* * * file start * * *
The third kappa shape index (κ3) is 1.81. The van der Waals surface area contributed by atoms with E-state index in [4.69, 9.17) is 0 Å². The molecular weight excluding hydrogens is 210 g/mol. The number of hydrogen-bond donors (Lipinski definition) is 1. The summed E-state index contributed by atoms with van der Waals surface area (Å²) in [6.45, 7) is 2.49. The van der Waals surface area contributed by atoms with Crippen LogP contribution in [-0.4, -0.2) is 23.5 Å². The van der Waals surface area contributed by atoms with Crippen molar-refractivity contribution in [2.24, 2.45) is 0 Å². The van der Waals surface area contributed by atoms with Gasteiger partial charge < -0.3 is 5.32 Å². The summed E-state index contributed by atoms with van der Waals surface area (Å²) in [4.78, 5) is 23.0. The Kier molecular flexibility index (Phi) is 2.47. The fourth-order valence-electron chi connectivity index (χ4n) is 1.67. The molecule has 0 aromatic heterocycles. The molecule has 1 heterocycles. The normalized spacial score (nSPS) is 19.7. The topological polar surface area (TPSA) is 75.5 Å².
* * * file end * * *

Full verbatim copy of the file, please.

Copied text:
The third kappa shape index (κ3) is 1.81. The van der Waals surface area contributed by atoms with E-state index in [4.69, 9.17) is 0 Å². The molecular weight excluding hydrogens is 210 g/mol. The number of hydrogen-bond donors (Lipinski definition) is 1. The summed E-state index contributed by atoms with van der Waals surface area (Å²) in [6.45, 7) is 2.49. The van der Waals surface area contributed by atoms with Crippen LogP contribution in [-0.4, -0.2) is 23.5 Å². The van der Waals surface area contributed by atoms with Crippen molar-refractivity contribution in [2.24, 2.45) is 0 Å². The van der Waals surface area contributed by atoms with Gasteiger partial charge < -0.3 is 5.32 Å². The summed E-state index contributed by atoms with van der Waals surface area (Å²) in [4.78, 5) is 23.0. The Kier molecular flexibility index (Phi) is 2.47. The fourth-order valence-electron chi connectivity index (χ4n) is 1.67. The molecule has 0 aromatic heterocycles. The molecule has 1 heterocycles. The normalized spacial score (nSPS) is 19.7. The topological polar surface area (TPSA) is 75.5 Å².